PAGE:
The first of the two expansions included in the Obsidian RPG Season Pass covers familiar ground, albeit without poor results.
The announcement that Tim Cain and Leonard Boyarsky were co-directing an RPG after years of working at different companies put the kind of expectations on The Outer Worlds that would intimidate any game. Bringing together the original creators of Fallout under the roof of Obsidian (studio responsible for New Vegas, for many the best installment of the FPS stage started by Bethesda) was like the return of a classic rock band to the stage. Of course, the analogy is twisted when said band does not have the rights to their greatest hits, so they must compose others that sound familiar, appeal to fans who know old songs by heart, but who also find their own identity so as not to leave with the sensation of listening to a tribute band that bases its career on imitation.
The result garnered rave reviews, sales, and even abundant Game of the Year nominations, though for some it didn’t quite outpace previous studio efforts. In a generation where Fallout 4 simplified role-playing and Fallout 76 suffered from a legendary concatenation of problems, The Outer Worlds excelled by emphasizing sarcastic script and meaningfully branching dialogue trees, but also evidenced that Obsidian’s independence – prior to its acquisition by Microsoft— imposed certain limitations. The license was built from scratch on a narrative, artistic, playable and technical level, getting rid of many of the bugs that plagued the legacy engine in New Vegas, but requiring concentrating or in some cases splitting ideas in an almost surgical way to maintain scale and scale. budget under control. This resulted in a fairly moldable RPG, but also brief, something that Danger in Gorgona tries to remedy a bit.
New link in the chain
The first and most important feature of Danger in Gorgona is that, unlike most expansions released months after the game they supplement, it is not intended as a direct continuation or adventure outside of the core narrative. While optional for obvious reasons, the studio has implemented it as a new succession of intermediate missions that are unlocked automatically during the course of the main story. Specifically, after completing the part related to the planet Monarch, which has no specific order given the semi-open structure that the game adopts shortly after obtaining the Fallible (ship to travel through the system), although it does require some preparation given its greater difficulty with respect to other regions accessible at the same time.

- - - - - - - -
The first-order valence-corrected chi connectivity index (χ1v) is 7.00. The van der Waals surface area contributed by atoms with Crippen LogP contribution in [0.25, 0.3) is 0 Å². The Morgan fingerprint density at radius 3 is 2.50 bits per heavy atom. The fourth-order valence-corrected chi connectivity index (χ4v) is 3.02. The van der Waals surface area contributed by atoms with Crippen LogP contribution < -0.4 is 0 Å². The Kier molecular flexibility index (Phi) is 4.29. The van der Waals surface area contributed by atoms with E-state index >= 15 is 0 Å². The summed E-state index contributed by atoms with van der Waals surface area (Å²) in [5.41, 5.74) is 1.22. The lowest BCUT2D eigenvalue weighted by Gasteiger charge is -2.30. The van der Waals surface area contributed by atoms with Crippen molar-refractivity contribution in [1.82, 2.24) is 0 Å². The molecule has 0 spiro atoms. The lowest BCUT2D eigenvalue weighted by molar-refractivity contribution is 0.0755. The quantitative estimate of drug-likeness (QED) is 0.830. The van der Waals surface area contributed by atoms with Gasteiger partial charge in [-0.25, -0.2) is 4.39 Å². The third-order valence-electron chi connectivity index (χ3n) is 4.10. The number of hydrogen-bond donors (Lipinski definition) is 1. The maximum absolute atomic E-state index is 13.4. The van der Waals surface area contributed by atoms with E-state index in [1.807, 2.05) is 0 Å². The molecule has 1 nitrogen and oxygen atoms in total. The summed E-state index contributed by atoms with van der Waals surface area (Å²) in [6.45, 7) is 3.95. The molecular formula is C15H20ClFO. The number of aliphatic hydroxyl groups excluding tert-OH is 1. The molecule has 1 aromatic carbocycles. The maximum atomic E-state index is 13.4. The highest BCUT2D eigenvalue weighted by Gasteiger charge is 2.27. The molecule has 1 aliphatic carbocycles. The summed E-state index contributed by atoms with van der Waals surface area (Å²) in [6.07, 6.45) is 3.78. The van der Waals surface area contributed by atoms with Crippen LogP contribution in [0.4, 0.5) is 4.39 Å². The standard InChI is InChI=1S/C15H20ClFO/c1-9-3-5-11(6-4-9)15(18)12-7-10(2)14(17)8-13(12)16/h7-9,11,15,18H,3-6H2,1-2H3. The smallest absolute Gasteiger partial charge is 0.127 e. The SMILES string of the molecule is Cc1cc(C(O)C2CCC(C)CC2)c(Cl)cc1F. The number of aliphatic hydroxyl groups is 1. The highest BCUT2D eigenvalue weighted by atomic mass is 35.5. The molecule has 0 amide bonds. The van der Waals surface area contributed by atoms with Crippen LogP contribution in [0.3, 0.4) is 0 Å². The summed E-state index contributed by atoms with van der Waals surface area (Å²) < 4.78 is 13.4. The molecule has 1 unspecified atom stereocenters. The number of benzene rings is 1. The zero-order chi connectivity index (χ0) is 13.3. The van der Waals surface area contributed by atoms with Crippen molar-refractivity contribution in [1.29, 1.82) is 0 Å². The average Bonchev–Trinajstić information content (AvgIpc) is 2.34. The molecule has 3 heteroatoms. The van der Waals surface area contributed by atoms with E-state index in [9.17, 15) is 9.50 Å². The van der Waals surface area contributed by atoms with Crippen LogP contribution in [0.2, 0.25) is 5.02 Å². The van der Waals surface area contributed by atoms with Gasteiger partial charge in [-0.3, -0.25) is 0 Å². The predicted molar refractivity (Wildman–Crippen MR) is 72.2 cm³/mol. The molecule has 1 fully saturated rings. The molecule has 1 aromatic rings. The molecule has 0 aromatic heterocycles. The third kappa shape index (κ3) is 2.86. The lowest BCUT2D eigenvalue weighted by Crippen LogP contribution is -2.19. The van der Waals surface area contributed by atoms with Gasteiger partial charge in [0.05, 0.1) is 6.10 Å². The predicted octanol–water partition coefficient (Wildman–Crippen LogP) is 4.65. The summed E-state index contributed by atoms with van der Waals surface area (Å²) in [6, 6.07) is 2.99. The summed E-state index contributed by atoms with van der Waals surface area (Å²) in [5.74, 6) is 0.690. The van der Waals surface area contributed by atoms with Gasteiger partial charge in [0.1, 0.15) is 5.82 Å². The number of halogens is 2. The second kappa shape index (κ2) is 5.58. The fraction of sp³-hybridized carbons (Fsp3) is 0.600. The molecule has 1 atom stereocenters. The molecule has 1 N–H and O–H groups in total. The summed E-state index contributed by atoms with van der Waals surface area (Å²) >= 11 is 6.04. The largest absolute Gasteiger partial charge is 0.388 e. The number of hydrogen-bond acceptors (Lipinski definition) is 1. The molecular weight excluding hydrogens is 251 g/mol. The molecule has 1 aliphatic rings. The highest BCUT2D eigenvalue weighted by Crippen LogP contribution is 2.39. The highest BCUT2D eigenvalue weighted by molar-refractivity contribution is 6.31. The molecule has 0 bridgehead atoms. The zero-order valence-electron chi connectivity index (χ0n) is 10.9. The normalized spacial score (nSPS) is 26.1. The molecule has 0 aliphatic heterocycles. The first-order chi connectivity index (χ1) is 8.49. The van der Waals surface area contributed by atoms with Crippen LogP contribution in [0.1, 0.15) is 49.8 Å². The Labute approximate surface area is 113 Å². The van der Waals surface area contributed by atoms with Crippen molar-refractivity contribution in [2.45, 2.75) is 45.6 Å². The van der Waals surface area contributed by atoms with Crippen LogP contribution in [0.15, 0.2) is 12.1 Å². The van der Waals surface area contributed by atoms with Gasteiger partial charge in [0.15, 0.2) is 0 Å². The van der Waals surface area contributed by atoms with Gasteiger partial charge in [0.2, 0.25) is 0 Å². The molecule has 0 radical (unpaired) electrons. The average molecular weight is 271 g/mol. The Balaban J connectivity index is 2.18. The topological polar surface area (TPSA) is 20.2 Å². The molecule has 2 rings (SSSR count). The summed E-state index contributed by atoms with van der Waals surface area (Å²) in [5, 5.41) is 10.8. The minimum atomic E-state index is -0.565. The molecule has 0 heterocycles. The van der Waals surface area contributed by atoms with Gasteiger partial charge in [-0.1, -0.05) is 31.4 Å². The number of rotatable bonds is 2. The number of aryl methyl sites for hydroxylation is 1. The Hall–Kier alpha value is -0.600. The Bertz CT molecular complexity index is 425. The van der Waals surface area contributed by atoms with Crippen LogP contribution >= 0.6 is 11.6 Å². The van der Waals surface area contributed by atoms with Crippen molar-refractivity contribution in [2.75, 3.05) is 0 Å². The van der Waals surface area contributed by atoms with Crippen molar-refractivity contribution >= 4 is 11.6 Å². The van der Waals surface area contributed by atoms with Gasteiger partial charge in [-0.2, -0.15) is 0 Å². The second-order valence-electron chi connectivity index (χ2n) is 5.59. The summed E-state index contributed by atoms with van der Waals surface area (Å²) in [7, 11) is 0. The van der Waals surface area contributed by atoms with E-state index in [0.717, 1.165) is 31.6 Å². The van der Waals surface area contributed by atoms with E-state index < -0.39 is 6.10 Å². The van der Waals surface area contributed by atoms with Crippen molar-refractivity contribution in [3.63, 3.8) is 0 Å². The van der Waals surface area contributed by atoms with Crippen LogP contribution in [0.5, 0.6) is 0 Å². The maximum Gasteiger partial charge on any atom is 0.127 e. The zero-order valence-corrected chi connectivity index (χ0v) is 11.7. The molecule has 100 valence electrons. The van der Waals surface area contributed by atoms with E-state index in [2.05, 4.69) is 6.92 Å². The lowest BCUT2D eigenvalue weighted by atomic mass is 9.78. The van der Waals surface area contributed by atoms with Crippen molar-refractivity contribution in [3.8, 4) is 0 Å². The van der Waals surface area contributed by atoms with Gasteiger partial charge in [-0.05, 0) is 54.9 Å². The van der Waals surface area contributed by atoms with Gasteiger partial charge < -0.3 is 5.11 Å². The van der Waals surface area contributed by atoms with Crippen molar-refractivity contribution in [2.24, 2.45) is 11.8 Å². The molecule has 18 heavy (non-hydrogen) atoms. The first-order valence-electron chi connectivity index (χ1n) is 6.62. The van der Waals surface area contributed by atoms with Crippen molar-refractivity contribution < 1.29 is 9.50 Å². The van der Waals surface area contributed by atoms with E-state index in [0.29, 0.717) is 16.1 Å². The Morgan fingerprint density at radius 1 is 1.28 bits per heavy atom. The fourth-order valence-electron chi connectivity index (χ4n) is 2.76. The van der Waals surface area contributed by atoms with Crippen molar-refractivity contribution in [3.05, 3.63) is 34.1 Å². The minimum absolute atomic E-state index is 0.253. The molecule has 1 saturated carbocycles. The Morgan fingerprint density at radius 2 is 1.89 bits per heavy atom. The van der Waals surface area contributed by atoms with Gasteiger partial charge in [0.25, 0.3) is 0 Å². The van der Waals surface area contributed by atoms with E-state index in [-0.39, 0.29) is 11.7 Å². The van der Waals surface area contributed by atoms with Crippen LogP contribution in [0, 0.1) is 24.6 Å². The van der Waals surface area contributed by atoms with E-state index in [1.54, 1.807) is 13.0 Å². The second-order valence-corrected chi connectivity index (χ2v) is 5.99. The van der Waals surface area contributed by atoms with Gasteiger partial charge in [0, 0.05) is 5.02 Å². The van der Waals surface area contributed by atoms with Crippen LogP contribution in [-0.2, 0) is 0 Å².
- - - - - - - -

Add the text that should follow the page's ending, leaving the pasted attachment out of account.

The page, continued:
Once the «Radio Monarca Libre» mission has been completed, the next trip to any destination is interrupted by a messenger who leaves a very peculiar correspondence on our ship: a box with a severed arm and a recording that urges us to travel to Gorgona, again Large asteroid that appears on the map after installing the DLC. In the mansion located in one of the fragments that orbit around it, Wilhelmina Ambrose welcomes us, a lonely and saddened young woman who takes advantage of our arrival to commission the search for her mother’s diary in a facility abandoned by Space Ganga (a company with severe influences and effects). throughout the entire campaign). A simple starting point that, of course, gets complicated as soon as we enter the Gorgona itself.